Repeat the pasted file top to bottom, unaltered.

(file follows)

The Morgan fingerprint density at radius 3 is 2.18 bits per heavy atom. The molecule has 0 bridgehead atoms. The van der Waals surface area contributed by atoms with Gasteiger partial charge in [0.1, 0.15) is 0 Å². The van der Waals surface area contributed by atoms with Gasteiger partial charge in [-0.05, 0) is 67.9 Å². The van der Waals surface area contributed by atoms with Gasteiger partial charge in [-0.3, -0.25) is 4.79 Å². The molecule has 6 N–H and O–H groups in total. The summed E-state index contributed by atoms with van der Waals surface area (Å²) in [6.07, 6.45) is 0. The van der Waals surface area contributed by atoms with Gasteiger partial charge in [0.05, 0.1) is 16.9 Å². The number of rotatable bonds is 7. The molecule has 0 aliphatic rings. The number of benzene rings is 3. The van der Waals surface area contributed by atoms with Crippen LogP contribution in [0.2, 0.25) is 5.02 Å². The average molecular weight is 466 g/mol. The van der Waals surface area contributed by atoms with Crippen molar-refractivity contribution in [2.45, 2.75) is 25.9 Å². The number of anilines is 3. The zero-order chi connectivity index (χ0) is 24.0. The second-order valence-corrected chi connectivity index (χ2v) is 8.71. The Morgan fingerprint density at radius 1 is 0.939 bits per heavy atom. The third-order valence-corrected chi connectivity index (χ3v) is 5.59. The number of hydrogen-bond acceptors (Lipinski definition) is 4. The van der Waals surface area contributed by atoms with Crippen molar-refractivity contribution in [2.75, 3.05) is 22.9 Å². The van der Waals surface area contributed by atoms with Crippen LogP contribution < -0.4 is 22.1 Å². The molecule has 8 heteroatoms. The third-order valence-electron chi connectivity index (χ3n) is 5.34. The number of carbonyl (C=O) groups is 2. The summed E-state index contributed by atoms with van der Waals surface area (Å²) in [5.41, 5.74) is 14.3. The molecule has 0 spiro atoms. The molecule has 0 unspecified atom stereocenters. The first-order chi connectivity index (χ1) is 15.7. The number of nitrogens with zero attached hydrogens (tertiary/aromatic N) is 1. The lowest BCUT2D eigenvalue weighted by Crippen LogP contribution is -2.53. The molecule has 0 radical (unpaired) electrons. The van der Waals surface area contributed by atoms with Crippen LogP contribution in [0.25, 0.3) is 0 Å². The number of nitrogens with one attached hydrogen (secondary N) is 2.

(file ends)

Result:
The Morgan fingerprint density at radius 3 is 2.18 bits per heavy atom. The molecule has 0 bridgehead atoms. The van der Waals surface area contributed by atoms with Gasteiger partial charge in [0.1, 0.15) is 0 Å². The van der Waals surface area contributed by atoms with Gasteiger partial charge in [-0.05, 0) is 67.9 Å². The van der Waals surface area contributed by atoms with Gasteiger partial charge in [-0.3, -0.25) is 4.79 Å². The molecule has 6 N–H and O–H groups in total. The summed E-state index contributed by atoms with van der Waals surface area (Å²) in [6.07, 6.45) is 0. The van der Waals surface area contributed by atoms with Gasteiger partial charge in [0.05, 0.1) is 16.9 Å². The number of rotatable bonds is 7. The molecule has 0 aliphatic rings. The number of benzene rings is 3. The van der Waals surface area contributed by atoms with Crippen LogP contribution in [0.2, 0.25) is 5.02 Å². The average molecular weight is 466 g/mol. The van der Waals surface area contributed by atoms with Crippen molar-refractivity contribution in [2.45, 2.75) is 25.9 Å². The number of anilines is 3. The zero-order chi connectivity index (χ0) is 24.0. The second-order valence-corrected chi connectivity index (χ2v) is 8.71. The Morgan fingerprint density at radius 1 is 0.939 bits per heavy atom. The third-order valence-corrected chi connectivity index (χ3v) is 5.59. The number of hydrogen-bond acceptors (Lipinski definition) is 4. The van der Waals surface area contributed by atoms with Crippen molar-refractivity contribution in [2.75, 3.05) is 22.9 Å². The van der Waals surface area contributed by atoms with Crippen LogP contribution < -0.4 is 22.1 Å². The molecule has 8 heteroatoms. The third-order valence-electron chi connectivity index (χ3n) is 5.34. The number of carbonyl (C=O) groups is 2. The summed E-state index contributed by atoms with van der Waals surface area (Å²) in [5.41, 5.74) is 14.3. The molecule has 0 spiro atoms. The molecule has 0 unspecified atom stereocenters. The first-order chi connectivity index (χ1) is 15.7. The number of nitrogens with zero attached hydrogens (tertiary/aromatic N) is 1. The lowest BCUT2D eigenvalue weighted by Crippen LogP contribution is -2.53. The molecule has 0 radical (unpaired) electrons. The van der Waals surface area contributed by atoms with Crippen LogP contribution in [0.25, 0.3) is 0 Å². The number of nitrogens with one attached hydrogen (secondary N) is 2.